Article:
IC-DISC: Big Tax Breaks for Exporters

 In Blog, Educational Issues

Tax breaks for exporters? — “Sounds too good to be true”, you say.  That is the understandable reaction by most business owners, growers, and accountants alike when they first hear about the export tax incentive for small and medium manufacturers and growers known by the shorthand of “IC-DISC” — (Interest-Charge Domestic International Sales Corporation [IC-DISC].  The terrible name is probably one of the reasons many people aren’t aware of this tax incentive).

Fortunately, the tax savings are true.  Unfortunately, while over 6,000 small and medium businesses and farms take advantage of the tax incentives of the IC-DISC, thousands more that are eligible are failing to do so.

The bottom line is that the tax laws provide an opportunity for a company to use an IC-DISC to have the tax on 50% of its export income reduced by more than 15%.  Profits are taxed at the dividend rate (currently 20%) as opposed to ordinary income tax rates (top rate currently 35%).  The tax deal agreed to in December 2010 extended the benefits of IC-DISC for two years.

What businesses can benefit from the IC-DISC?   This is the biggest misunderstanding by business owners – the net is cast much wider for IC-DISC than people think.   I find it easiest to think of three types of businesses that potentially qualify for the IC-DISC tax benefit:

1)   A company that directly exports goods it manufactures or a farmer who directly exports his commodities.  Example:  Company X manufactures widgets in Ohio and ships to Canada.   Farmer X grows corn and exports it to South America.  Note:  What counts as a manufactured good is also broader than many people realize – it can include software, films and many agricultural products.

2)   A company provides architectural or engineering services that are conducted in the U.S. for a building/bridge built outside of the U.S.  Example:  An architectural firm based in Los Angeles designs a building that is built in China.

3)   A company manufactures a good that is included in a product that is exported.  This is probably the largest missed opportunity for businesses when it comes to the IC-DISC.  IC-DISC tax incentives are also available in a situation where a company makes a component part that is included in a good that is exported.  Example: Company Y makes tires that are included in a tractor that is shipped to South Africa.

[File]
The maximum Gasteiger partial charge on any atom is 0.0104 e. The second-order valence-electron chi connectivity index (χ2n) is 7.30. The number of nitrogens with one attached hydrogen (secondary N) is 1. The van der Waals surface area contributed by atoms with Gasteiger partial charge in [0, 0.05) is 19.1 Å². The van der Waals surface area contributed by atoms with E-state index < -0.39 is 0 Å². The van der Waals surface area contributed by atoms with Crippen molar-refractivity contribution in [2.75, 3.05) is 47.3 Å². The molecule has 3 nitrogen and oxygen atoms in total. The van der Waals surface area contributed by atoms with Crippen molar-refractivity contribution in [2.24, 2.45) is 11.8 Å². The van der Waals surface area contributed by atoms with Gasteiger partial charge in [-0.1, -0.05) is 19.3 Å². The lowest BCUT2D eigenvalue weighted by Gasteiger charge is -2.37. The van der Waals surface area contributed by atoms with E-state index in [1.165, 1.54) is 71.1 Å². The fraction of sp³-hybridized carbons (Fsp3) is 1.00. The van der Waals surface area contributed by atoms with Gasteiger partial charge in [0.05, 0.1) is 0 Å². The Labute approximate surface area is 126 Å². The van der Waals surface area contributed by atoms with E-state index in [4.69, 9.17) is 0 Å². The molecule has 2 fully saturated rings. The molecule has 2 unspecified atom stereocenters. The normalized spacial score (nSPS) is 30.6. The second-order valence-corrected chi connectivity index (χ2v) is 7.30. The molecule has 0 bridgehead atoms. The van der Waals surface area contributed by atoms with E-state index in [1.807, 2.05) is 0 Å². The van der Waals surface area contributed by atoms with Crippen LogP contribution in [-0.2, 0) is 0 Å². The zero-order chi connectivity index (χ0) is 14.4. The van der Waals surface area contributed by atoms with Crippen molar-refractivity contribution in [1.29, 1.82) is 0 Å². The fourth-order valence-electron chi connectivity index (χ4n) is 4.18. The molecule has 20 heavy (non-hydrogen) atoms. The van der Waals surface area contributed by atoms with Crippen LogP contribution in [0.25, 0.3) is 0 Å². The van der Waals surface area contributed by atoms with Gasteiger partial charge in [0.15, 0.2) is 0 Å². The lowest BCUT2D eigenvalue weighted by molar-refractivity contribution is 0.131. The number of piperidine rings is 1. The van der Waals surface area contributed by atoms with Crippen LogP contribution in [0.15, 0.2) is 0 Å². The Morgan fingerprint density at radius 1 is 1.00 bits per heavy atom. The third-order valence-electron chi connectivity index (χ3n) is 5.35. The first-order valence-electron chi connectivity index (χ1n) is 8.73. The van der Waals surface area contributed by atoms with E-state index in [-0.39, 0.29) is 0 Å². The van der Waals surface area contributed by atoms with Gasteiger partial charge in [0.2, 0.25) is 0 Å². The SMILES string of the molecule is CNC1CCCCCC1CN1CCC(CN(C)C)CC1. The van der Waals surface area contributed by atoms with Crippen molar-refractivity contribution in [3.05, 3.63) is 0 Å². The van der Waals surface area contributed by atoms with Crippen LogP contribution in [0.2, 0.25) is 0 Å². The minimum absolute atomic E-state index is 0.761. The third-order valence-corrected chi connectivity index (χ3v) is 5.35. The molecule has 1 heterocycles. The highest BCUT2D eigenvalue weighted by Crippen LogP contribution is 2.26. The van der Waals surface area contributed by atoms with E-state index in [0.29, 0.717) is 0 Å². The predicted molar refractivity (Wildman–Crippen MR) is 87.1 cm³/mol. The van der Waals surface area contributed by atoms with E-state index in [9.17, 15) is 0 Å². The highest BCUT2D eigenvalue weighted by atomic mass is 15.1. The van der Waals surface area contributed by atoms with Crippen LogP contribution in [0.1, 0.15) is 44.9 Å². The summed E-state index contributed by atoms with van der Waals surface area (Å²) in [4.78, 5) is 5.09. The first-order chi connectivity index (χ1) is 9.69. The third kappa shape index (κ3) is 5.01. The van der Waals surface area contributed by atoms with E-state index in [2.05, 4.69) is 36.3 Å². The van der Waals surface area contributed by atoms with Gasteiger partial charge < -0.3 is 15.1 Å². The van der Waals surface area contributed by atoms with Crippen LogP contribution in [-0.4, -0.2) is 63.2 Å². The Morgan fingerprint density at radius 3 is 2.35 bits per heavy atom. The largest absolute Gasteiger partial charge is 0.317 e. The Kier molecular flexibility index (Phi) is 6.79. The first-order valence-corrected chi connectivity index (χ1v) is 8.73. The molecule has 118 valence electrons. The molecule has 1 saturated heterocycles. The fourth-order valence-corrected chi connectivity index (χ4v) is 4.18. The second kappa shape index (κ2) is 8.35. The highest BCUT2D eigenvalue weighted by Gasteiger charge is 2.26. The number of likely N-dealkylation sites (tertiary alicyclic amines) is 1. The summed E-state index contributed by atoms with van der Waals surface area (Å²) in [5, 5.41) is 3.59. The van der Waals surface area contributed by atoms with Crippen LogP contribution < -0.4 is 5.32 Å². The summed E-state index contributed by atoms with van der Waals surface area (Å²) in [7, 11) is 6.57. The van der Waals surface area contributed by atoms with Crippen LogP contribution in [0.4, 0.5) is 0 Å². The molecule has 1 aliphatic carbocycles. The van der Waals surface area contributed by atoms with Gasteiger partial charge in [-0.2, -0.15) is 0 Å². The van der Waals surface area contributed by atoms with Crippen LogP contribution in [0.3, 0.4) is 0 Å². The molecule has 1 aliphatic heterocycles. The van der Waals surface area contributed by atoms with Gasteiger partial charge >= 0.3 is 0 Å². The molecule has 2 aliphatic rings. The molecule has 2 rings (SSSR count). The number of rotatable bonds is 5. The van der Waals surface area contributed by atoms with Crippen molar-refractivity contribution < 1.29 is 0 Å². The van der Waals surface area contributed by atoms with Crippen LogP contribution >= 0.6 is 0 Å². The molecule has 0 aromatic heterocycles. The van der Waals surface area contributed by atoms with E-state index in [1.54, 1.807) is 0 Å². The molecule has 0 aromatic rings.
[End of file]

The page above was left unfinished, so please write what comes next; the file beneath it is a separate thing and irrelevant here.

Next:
So how does it all work?  Naturally big tax savings like this aren’t a walk in the park.  In a nutshell you are creating a separate entity (or sometimes several entities to maximize the tax benefits) – the “Corporation” part of IC-DISC.  The exporter pays commissions to the IC-DISC.  The commissions are deductible to the exporter, and the deemed or actual dividend payment of the commission income in the IC-DISC is taxed to the exporter’s shareholders/partners at the 20% rate (as opposed to being taxed as ordinary income – ex. 35% rate).

At the end of the day, the exporter receives a deduction of 35% on the commission payments made to the IC-DISC and on the other hand only pays a 20% tax rate on the income repatriated from the IC-DISC.  The bottom line – a permanent tax savings for U.S. exporters and their shareholders of 10% or higher of net export income.  Oh happy day!

The White House and Congress agree that a key to our nation’s economic recovery is strengthening our manufacturing sector and encouraging exports.  The IC-DISC is tailor-made to encourage exactly such activity – providing a tremendous tax incentive for small and medium business owners and farmers who manufacture and export.   The door is open for significant tax savings for these businesses – they just have to walk through it.

If you have questions, give Tracy Bressler of Bressler & Company Certified Public Accountants a call at 559.924.1225.

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